If you didn't find your shadow at 12.23 pm on Wednesday, here's the reason — it was the summer solstice occurring on the longest day of the year when the sun rose to its highest.
Children and other enthusiasts queued up at the Jantar Mantar observatory in the Capital as science books came to life. The Nehru Planetarium and the Amateur Astronomers Association arranged presentations on the rare scene.
People in Ujjain, Ranchi and Durgapur found no shadow around 12 noon as these regions are closest to the Tropic of Cancer on the day. "During the day, the northern hemisphere experiences the shortest shadow," said R. Rathnasree, director, Nehru Planetarium.
The phenomenon is also the stuff of creativity. It is believed that William Shakespeare used it as inspiration for A Midsummer's Night's Dream, relying on the belief that the solstice causes irrational behaviour and magical acts.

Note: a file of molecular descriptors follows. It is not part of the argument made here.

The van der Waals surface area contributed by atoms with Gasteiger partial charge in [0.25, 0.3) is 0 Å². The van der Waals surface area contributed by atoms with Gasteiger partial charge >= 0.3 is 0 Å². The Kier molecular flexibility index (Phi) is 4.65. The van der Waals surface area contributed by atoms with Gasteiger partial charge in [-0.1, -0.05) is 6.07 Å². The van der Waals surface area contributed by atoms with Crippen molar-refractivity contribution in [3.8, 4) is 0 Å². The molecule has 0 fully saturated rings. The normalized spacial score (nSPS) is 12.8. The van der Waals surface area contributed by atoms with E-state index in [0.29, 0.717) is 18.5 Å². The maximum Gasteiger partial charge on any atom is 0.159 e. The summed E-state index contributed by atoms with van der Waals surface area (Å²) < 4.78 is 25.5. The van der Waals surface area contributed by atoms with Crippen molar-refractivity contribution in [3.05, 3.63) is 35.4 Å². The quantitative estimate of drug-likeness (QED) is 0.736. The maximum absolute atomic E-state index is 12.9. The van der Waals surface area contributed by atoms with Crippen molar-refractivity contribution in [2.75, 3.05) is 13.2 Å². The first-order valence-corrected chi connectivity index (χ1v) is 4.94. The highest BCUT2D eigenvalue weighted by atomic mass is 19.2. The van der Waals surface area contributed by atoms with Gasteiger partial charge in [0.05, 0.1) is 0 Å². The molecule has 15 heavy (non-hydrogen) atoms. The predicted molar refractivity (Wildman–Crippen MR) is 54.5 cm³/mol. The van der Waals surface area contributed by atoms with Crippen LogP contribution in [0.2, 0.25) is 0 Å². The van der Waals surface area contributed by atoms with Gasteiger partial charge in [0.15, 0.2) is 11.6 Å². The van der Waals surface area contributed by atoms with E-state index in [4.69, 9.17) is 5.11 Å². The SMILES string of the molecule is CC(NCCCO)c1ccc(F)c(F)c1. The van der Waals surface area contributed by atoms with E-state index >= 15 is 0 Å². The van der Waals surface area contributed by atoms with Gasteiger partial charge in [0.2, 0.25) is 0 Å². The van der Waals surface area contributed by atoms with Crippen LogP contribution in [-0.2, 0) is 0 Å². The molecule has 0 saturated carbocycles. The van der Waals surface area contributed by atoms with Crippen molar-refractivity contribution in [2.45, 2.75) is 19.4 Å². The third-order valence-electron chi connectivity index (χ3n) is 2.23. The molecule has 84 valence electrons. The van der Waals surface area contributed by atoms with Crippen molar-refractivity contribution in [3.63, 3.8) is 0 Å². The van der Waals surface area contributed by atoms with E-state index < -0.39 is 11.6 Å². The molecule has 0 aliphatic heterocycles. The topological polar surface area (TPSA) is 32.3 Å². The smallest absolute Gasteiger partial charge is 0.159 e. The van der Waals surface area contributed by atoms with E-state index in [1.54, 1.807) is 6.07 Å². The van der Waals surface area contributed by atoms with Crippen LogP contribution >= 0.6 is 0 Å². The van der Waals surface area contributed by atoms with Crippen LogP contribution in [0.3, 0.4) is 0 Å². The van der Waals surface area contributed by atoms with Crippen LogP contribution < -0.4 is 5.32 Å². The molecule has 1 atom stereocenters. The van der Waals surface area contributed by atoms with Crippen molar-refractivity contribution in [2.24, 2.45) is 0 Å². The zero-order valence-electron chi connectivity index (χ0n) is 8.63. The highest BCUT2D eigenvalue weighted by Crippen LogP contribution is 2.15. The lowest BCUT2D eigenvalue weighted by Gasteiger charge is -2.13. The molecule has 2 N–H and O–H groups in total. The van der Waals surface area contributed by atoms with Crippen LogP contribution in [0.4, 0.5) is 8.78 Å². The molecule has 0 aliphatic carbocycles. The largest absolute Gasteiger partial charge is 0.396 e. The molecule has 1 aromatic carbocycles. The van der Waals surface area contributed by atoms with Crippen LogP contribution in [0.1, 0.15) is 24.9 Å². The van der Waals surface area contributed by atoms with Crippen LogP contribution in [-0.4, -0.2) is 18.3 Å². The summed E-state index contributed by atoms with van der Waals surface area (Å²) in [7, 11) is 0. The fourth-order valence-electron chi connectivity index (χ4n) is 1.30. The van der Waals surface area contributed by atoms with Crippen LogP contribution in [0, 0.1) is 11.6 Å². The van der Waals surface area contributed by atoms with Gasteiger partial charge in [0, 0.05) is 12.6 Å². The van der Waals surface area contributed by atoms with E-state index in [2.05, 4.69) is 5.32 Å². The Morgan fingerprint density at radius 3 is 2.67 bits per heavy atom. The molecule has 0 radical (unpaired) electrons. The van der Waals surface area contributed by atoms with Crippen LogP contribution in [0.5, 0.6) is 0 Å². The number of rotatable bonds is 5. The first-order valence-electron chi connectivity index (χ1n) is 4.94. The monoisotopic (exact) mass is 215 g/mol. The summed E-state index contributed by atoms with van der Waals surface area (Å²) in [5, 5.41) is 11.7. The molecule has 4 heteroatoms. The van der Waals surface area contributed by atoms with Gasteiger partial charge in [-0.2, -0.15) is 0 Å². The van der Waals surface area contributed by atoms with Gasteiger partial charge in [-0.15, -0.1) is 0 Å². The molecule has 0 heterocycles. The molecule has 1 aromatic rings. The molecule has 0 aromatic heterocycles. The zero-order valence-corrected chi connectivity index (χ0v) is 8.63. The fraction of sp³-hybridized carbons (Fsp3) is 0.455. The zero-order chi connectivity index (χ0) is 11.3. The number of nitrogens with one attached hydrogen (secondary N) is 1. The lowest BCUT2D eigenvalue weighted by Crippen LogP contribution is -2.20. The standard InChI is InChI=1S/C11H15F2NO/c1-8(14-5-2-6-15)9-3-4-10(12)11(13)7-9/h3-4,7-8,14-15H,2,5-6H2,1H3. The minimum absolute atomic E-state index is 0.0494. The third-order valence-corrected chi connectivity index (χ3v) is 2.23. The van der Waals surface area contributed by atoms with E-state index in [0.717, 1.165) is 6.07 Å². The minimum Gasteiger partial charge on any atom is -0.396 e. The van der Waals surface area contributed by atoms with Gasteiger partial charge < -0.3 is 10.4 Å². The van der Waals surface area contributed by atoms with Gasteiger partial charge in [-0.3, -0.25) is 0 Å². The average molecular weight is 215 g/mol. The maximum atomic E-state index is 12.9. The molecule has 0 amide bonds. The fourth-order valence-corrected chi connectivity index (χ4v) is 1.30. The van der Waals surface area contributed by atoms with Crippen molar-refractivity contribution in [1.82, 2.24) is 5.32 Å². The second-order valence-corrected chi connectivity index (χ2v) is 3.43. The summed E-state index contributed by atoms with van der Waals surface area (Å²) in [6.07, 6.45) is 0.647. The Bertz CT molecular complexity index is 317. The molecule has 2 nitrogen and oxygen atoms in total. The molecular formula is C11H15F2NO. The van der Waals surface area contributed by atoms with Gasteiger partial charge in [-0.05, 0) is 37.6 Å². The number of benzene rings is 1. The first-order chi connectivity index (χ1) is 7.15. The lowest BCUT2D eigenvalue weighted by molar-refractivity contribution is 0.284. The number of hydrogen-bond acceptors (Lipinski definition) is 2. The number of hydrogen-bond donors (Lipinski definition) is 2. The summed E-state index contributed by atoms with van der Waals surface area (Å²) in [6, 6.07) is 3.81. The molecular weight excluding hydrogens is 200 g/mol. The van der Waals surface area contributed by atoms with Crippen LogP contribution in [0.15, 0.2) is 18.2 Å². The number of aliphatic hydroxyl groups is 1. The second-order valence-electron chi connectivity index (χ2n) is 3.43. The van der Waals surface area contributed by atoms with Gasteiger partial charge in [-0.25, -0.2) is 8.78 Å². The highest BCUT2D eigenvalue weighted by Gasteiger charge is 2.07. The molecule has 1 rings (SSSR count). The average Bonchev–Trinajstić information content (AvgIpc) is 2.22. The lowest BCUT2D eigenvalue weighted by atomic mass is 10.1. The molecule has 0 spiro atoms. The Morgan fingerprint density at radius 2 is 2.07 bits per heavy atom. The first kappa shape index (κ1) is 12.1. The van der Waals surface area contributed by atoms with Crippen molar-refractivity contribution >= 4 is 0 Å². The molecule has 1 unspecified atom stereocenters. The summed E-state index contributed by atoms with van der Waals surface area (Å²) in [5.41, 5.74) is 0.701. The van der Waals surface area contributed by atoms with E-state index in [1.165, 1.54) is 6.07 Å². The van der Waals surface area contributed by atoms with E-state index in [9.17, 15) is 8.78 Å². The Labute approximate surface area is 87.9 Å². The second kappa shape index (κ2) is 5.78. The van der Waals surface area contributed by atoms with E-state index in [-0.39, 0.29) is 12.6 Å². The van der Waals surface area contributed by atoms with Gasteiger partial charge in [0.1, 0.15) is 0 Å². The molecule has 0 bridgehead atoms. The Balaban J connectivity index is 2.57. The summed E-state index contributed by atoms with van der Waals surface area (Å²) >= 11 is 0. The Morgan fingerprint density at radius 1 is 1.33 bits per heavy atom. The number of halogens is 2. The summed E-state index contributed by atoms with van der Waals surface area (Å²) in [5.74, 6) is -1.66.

The day was also believed to be a perfect date for the weddings as Aragorn and Arwen's nuptials take place on the day according to JRR Tolkien's Lord of the Rings trilogy. The winter solstice, the shortest day of the year, falls on December 22 when the sun in New Delhi will rise at 7.10 am and set at 5.29 pm.